Osfted Chief Inspector calls for improved vocational provision in schools

19th January 2016

There are a number of aspects of the keynote speech given by Sir Michael Wilshaw on his 'Ambitions for English Education' (Monday 18 January 2016) that Edge is pleased to support.

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A letter to the editor - The Ebacc

6th January 2016

David Harbourne, Edge's acting chief executive today adds his name to a number of signatories to a letter published in The Times today (Wednesday, January 6th, 2016) that express 'deep concern' by the Government's proposals to set a 90 per cent target of pupils taking GCSE subjects.

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House of Commons' News

  • Speaking during a Westminster Hall debate on the impact of the Government’s 90 per cent EBacc proposals on teaching creative arts, Catherine McKinnell MP put a question that Edge would dearly loved to have asked ourselves. A member of the Education Committee, she asked “Why would the Government want to limit opportunities to study subjects such as design and technology? Last week, we took part in the EBacc Twitter debate hosted by the House of Commons official Twitter account, remarking that “D&T teaches young people how things are designed, developed, made and improved”.
    For details of the full Westminster debate, see this link.
  • On Tuesday (15 March 2016), MPs debated the importance of engineering skills and design and technology education in the school curriculum. Michelle Donelan MP, (Conservative, Chippenham) secured the debate in which she made the case for bolstering the Design and Technology GCSE by its inclusion in the EBacc. Nic Dakin MP, the shadow minister quoted from Edge’s response to the consultation paper, where we argue that the 90 per cent target will ‘reduce the uptake of technical and creative subjects and limit choices open to students and their parents. It could exacerbate the country's growing skills gap, because fewer students will achieve passes in technical and creative subjects linked to the needs of the economy.' He added that he hoped ‘clarion call’ would prove ‘wrong’.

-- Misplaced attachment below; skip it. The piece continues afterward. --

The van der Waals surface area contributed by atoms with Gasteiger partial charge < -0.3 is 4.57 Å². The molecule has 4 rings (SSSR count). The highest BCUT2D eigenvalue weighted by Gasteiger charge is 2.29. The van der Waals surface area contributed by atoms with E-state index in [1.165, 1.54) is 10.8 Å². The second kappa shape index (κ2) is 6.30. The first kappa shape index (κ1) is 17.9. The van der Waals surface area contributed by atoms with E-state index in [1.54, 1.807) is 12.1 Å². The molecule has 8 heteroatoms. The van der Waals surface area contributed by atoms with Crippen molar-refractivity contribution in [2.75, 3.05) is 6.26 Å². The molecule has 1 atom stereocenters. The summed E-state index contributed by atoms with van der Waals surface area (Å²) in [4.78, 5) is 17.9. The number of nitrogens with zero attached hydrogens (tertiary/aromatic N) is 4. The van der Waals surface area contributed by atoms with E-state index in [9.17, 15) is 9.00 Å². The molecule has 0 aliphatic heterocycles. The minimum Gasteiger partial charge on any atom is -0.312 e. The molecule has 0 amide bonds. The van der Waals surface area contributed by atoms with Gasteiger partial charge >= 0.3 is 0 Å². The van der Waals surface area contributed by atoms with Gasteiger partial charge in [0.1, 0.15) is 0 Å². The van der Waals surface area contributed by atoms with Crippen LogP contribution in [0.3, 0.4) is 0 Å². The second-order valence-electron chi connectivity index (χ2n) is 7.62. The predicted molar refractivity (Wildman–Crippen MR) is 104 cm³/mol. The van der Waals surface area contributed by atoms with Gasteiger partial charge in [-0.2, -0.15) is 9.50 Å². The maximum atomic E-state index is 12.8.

For details of the full Westminster Hall debate, see this link.
  • Edge has welcomed the Prime Minister’s endorsement of young people ‘learning while earning’. Speaking in the House of Commons yesterday (Wednesday 10 February 2016), David Cameron informed MPs that ‘we need to go on to explain that if someone becomes an apprentice, that does not rule out doing a degree or degree-level qualification later on during their apprenticeship. The option of earning and learning is stronger in Britain today than it has ever been.’
    See Hansard link for the full report on Prime Minister’s Questions

House of Lords' News

  • Peers have debated the need for a 'balanced and rounded education in schools’ and the impact of the English baccalaureate on this. During it, Lord Aberdere asked if Ministers were aware of the concerns raised by Edge.
    See Hansard link to read the Grand Committee debate
  • Baroness Neville–Rolfe, a Government Minister in the House of Lords has confirmed the earnings potential of apprentices. In a written answer, the Minister replies that “we know that apprenticeships have long-run productivity and wage benefits for apprentices and the wider economy, which are not included in the OBR’s modelling. On average, an apprenticeship increases an individual’s earnings by 11-16% within three to five years.”
    See the Hansard link for the full reply
  • During a debate on the Enterprise Bill (Monday, October 12, 2105) Lord Baker spoke of the need to ‘create new pathways to success.’ He said: “We have to get it across to many young people that an apprenticeship is not a second-class pathway to success. It can, in fact, be infinitely better than a university degree, because the English education system is now cursed by only one target: three A-levels and a university. That has resulted in a very large increase in graduate unemployment at the moment.”
    See Hansard link for details of the full debate
  • The House of Lords recently debated the government’s plans for expanding the apprenticeship programme for 16 to 18 year-olds.
    See Hansard link